2016 Q1 Newsletter
Father Knows Best
Twenty-five years ago this month, I was selected with the 67th pick in the NFL draft, fulfilling my childhood dream—and every Wisconsin kid’s dream—of becoming a Green Bay Packer. Within weeks, I magically morphed from a broke graduate engineering student at the University of Wisconsin into an NFL rookie with a $90,000 signing bonus check in hand ($73,458.47 after taxes; I still have the pay stub).
I immediately used a portion of my newfound wealth to make my first investment: an engagement ring for my high school sweetheart, who would become not only my life partner but also the mother of our five beautiful daughters. (My investment in her remains the best investment I’ve ever made.) But I then faced the same decision all investors face: What should I do with the rest of the money?
Many of my fellow rookies spent the bulk of their newly acquired NFL wealth on expensive houses, fancy cars, flashy jewelry, and luxurious vacations. Some bragged about investing in countless “sure thing” business opportunities, such as night clubs, restaurants, and real estate. Fortunately, neither lavish spending nor speculative investing appealed to my conservative Midwestern sensibility.
As I began my professional career, my father, a former Marine, was already 25 years into his, selling industrial abrasives for the diversified global behemoth 3M Company (NYSE: MMM). Throughout the turbulent ’70s and ’80s—Watergate, oil crises, stagflation, Reaganomics—Dad proudly maintained his confidence that, as one of the Great Companies of the World, 3M would continue to improvise, adapt, overcome, increase earnings, and pay dividends. He believed so strongly in the company that he committed a portion of each and every paycheck to the purchase of shares of 3M stock through the company’s employee stock purchase program. Paycheck after paycheck, year after year, through good times and bad, my Dad’s disciplined investment strategy gradually transformed him from an everyday employee into a wealthy shareholder of a Fortune 500 company.
Back then, I had no clue how the global political, social, technological, and economic landscapes would evolve over the next year, let alone the next 25 years. But my father’s disciplined, methodical, patient, common sense investing plan resonated with his number-crunching son. After some research, I discovered it was possible to own equity in not only 3M but 499 other Great Companies of the World by investing in a low-cost index fund.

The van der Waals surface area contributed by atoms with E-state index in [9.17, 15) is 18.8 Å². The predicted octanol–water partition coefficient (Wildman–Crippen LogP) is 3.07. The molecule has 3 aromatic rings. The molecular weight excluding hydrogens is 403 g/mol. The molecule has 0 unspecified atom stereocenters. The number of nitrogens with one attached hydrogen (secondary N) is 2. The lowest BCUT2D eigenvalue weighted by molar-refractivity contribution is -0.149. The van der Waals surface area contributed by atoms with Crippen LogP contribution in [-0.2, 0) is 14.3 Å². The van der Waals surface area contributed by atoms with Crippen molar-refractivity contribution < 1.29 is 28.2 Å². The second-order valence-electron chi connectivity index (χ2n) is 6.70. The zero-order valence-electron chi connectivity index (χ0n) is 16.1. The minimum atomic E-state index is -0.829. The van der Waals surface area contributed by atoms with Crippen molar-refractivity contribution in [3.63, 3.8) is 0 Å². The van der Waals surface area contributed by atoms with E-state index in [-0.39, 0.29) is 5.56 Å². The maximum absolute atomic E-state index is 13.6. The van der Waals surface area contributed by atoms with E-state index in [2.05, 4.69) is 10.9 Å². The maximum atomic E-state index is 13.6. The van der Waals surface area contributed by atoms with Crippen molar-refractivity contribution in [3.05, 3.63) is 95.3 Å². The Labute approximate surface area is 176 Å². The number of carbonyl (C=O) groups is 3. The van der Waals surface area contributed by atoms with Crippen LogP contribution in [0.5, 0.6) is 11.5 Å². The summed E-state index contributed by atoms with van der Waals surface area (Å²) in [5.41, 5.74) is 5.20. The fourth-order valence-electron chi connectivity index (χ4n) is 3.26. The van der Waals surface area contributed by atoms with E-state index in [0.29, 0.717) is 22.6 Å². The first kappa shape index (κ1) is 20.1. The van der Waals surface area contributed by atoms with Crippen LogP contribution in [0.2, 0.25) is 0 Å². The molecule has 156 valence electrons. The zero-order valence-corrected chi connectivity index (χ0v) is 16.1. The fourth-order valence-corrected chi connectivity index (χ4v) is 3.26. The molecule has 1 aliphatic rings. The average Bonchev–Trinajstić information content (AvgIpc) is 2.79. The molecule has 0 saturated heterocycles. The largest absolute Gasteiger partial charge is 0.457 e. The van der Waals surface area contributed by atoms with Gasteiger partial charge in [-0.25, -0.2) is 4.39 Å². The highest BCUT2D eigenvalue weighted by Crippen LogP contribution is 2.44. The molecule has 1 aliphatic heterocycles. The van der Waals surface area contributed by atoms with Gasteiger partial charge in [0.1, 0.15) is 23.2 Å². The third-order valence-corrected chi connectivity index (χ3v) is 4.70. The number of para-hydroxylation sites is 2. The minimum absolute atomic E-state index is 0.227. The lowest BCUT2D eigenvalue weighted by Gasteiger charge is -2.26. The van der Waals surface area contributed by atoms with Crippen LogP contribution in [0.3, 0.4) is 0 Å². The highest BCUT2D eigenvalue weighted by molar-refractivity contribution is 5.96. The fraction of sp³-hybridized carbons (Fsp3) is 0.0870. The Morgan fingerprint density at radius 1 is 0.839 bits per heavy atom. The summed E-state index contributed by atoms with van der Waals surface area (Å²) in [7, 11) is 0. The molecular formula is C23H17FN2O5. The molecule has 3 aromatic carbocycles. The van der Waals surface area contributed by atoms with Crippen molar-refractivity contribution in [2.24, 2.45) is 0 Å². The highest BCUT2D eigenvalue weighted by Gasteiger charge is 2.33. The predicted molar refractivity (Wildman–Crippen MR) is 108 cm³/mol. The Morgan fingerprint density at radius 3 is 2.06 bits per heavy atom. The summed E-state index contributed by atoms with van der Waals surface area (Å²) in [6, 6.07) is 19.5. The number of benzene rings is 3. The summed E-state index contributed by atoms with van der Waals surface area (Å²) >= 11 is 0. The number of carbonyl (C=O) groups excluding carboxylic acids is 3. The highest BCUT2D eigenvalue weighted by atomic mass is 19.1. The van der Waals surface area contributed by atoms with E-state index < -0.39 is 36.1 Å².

Against the advice of my teammates, my agent, and my commission-hungry A.G. Edwards broker (not coincidentally, my agent’s brother-in-law), I used the remainder of my signing bonus to purchase an S&P 500 index fund, thereby creating my first portfolio and embarking on my journey as a lifetime equity investor.
Since then, I have lived through dozens of crises, including wars in Iraq and Afghanistan, three recessions, countless natural disasters, horrific terrorist attacks, and the two worst bear markets since the Great Depression. Yet through it all, the S&P 500 has increased almost tenfold, and Nobel Prize-winning research has enumerated the benefits of incorporating tax management, global diversification, and the four-factor model into a portfolio. As a result, my portfolio has evolved beyond a simple S&P 500 index fund, but my core investment philosophy of committing to a low-cost, diversified, equity-dominated portfolio through thick and thin has not changed one bit. This approach has served me remarkably well for the past 25 years and DEM for the past 18.
After enduring the worst start to any calendar year in history, the S&P 500 actually finished in the black for the first quarter. Just like every other decline that preceded it, this year’s China Correction now appears as just another indiscernible blip on our long-term charts. It turns out that Father Knows Best after all. Thanks, Pop!
Senior Portfolio Manager
Disciplined Equity Management
Plan Appropriately, Invest Intelligently, Diversify Broadly, Ignore the Noise